Tuesday, December 20, 2016

The Worst Albums Of 2016

There are two things about being a music writer that make the job enjoyable. One of them is, quite obviously, when a great record comes along and I can't help but share my love for the music. That is what carries me through the dry periods, and makes the time put into this endeavor worth it. But there is also something to be said for music that is not just mediocre, but offensively bad. Records that pool the bile in me are thoroughly enjoyable to write about, in their own way. There isn't anything quite like an album that offends you to the point where words flow out of your mind in a torrent of bewildered anger.

This year had an abundance of those kinds of albums. I narrowed the list down to the five that sparked the harshest criticism from me, but others could have easily been included to make this list even longer. For instance, I would have easily thought The Jayhawks would be on this list, given my reaction to their troubling return from another hiatus, and I was sure that Weezer would make an unprecedented run at their third worst album of the year crown, but neither of those happened. The well was so deep they didn't even make the cut, despite not being remotely close to acceptable.

Here, then, are the five worst albums of the year:

5. Dream Theater - The Astonishing

Dream Theater has long been plagued by sub-standard lyrics, which is highlighted throughout this double sci-fi concept album. The story and the lyrics written by John Petrucci are so bland, trite, and simplistic that they could have come from a teenagers first attempt at fantasy writing. The themes are hammered into your head with blunt writing, and poor James Labrie is left to try to play half a dozen characters. His voice is not versatile enough to make them individual, so we get an incomprehensible mess of a record that tells a boring story in a format that makes it nearly impossible to follow along. Dream Theater had been on a nice run of making good records, after a small swoon, but now they find themselves, like Sisyphus, back at the bottom of the hill.

4. Operation:Mindcrime - Resurrection

I was the one fool who thought that “Frequency Unknown” was a pretty good record. But that didn't carry over to the first album of this trilogy, which was a hot mess, or this second outing, which is only slightly better. I will say that this time there are two damn good tracks on this record, both of which were previewed prior to the album's release. Those are also the only good songs on the record. After a sequencing error for the ages that starts the album with FOUR nonsense tracks before getting to the real music, the remaining songs are a weird mess of styles that are thrown together without a single melody to make them tolerable. Geoff Tate has a terrible reputation these days, and albums like this are why it's well deserved.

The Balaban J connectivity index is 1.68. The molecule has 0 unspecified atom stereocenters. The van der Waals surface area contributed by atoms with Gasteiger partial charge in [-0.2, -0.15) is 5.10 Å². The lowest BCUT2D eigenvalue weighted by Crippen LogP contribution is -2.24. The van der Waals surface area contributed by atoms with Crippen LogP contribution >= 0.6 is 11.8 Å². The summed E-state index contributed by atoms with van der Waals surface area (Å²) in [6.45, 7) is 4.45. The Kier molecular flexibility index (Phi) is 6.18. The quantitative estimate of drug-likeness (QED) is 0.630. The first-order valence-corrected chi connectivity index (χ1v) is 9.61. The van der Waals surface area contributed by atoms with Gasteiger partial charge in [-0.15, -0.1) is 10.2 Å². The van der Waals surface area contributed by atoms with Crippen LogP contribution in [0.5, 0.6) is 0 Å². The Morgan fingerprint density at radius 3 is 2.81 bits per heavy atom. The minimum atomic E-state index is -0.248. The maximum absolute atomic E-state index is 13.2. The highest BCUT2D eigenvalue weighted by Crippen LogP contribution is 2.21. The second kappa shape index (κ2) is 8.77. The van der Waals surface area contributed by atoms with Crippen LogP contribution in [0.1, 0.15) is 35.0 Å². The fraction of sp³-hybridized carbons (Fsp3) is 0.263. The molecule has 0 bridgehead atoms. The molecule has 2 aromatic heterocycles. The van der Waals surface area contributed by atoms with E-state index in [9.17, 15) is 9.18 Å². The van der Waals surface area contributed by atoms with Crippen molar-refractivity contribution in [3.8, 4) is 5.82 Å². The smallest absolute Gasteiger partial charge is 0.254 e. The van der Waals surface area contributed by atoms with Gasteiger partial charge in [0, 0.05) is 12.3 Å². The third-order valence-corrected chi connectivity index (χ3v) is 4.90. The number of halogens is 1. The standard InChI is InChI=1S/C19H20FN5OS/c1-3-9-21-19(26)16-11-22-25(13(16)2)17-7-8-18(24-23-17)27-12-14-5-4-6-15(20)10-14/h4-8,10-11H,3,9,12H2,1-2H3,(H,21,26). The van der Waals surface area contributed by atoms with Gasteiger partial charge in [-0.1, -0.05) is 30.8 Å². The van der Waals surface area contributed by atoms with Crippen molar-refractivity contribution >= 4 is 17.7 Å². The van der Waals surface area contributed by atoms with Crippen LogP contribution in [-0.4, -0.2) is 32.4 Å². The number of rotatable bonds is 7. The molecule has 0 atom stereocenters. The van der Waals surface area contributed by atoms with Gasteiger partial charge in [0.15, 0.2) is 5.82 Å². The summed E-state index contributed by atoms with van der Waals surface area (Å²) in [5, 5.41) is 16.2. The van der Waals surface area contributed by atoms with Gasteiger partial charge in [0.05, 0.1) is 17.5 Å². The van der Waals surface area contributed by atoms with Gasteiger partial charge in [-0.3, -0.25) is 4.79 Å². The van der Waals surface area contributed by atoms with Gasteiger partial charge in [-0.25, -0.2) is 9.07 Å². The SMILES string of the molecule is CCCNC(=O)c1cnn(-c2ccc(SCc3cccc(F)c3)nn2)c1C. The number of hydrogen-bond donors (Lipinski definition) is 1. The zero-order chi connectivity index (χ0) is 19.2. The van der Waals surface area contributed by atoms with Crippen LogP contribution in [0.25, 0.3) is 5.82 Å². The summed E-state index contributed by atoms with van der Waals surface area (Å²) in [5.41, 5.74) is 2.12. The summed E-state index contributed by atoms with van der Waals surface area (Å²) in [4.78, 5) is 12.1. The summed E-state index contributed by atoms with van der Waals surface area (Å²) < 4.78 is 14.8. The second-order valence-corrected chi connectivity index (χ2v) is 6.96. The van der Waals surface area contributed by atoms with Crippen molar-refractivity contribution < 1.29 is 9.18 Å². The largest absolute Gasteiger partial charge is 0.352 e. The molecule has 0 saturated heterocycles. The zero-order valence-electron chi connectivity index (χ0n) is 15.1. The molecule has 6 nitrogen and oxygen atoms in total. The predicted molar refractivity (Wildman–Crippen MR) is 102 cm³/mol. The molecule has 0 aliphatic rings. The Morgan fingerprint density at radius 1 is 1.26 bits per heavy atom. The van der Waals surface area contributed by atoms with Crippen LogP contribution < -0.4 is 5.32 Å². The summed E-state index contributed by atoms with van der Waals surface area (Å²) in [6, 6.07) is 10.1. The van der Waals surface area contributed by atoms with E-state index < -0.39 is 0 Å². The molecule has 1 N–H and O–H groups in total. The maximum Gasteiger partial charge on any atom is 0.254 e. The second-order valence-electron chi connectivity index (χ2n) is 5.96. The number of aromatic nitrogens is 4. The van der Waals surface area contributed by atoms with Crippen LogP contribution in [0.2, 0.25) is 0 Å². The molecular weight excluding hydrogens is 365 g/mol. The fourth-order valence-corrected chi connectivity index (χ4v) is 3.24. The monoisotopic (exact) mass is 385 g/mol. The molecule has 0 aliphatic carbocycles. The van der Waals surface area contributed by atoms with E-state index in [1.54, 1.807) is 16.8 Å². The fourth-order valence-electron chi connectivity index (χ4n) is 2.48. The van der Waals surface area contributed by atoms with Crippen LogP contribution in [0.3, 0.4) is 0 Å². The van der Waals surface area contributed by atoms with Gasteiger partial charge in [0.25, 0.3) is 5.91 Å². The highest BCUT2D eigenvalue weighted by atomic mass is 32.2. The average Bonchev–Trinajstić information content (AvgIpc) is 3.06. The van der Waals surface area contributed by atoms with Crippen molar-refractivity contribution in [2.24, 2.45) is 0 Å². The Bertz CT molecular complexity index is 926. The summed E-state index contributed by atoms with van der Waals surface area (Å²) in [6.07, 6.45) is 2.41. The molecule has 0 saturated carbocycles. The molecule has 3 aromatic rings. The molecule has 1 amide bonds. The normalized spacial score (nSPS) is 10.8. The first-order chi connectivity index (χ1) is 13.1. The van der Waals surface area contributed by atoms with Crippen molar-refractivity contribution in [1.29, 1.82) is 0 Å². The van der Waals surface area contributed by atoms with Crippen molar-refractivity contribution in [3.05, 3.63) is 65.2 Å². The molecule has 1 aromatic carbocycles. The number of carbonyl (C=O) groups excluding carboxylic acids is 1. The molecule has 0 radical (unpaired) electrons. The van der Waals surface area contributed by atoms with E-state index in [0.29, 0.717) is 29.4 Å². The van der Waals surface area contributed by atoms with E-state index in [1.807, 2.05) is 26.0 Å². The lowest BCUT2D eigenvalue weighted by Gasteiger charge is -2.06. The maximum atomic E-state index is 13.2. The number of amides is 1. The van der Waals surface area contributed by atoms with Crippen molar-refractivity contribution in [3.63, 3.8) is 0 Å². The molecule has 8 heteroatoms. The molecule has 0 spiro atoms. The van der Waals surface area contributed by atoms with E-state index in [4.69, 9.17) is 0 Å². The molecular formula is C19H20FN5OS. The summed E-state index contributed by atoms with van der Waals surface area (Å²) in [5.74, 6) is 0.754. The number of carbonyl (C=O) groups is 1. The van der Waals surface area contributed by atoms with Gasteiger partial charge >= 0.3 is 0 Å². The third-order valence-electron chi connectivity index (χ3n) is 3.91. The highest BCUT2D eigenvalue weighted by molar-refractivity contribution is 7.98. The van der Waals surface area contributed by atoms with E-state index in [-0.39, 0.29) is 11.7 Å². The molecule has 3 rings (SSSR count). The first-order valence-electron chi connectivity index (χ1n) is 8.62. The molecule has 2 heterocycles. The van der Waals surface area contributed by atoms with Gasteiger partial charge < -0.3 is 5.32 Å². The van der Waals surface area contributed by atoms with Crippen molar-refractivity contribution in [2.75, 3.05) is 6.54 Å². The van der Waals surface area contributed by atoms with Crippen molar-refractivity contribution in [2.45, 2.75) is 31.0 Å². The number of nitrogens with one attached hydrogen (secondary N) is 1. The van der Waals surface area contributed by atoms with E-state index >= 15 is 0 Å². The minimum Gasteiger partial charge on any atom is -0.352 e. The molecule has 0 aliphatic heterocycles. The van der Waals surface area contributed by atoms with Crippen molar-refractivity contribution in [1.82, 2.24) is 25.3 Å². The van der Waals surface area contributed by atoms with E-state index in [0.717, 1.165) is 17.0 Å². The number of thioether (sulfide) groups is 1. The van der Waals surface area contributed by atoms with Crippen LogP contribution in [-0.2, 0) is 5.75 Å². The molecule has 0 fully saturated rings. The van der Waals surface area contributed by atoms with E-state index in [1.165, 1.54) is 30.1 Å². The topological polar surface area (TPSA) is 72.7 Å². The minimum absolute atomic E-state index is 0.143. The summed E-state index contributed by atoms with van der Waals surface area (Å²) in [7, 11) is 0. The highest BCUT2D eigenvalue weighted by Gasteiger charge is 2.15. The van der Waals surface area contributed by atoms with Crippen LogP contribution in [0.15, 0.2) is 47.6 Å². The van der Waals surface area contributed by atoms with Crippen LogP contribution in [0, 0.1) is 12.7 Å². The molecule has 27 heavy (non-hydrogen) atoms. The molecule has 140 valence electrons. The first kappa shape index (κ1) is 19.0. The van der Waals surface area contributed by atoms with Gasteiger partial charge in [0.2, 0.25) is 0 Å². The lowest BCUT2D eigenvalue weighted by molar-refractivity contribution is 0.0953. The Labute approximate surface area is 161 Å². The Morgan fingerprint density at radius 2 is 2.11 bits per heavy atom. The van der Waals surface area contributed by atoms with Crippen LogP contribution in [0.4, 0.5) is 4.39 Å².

3. Headspace - All That You Fear Is Gone

This progressive metal band got widespread acclaim for their debut album, so I made sure to give this follow-up a chance. What I got, instead of great and challenging music, was a masterclass in how not to write songs. These songs jump from one section to the next, from sound to sound, with nary a transition nor explanation. It's the songwriting version of trying to build a wall out of multi-colored Legos. It's just too random, and too poorly written, to want to listen to. It's everything prog is thought of by people who aren't into prog.

2. Megadeth - Dystopia

I've never been a big Megadeth fan, but I can appreciate “Rust In Peace” as a great album, and I've always greatly enjoyed “The System Has Failed”. Since then, Dave Mustaine has been running on fumes, blatantly doing whatever it is he thinks will get him the most attention. Bouncing from thrash to radio rock, it's been shameless, and this latest turn back to thrash is no different. There's no bite to these songs, no snarl, and Dave's laughable lyrics and vocals are just one sub-standard piece of an album that has very little to offer besides guitar solos. Megadeth has been mostly dead for years, and this is not the shock to bring them back to life.

1. Meat Loaf - Braver Than We Are

The combination of Meat Loaf and Jim Steinman should be music to my ears. They are among my first and more enduring musical heroes, yet this album filled me with nothing but dread. Steinman hasn't written any material in ages, and what has yet to be recorded are the scarps at the bottom of the barrel. Unfortunately, that's what we get here, with songs that were never intended to be released in this format being sung by a version of Meat Loaf who sounds positively ghastly. The decline in his voice is almost unbelievable, and on its own would prevent this album from being good. The songs themselves are nothing to write home about, and the few a devoted Steinman fan would have heard before were done better by others. If this is the end of the road for these two, it's a horrible epitaph.

No comments:

Post a Comment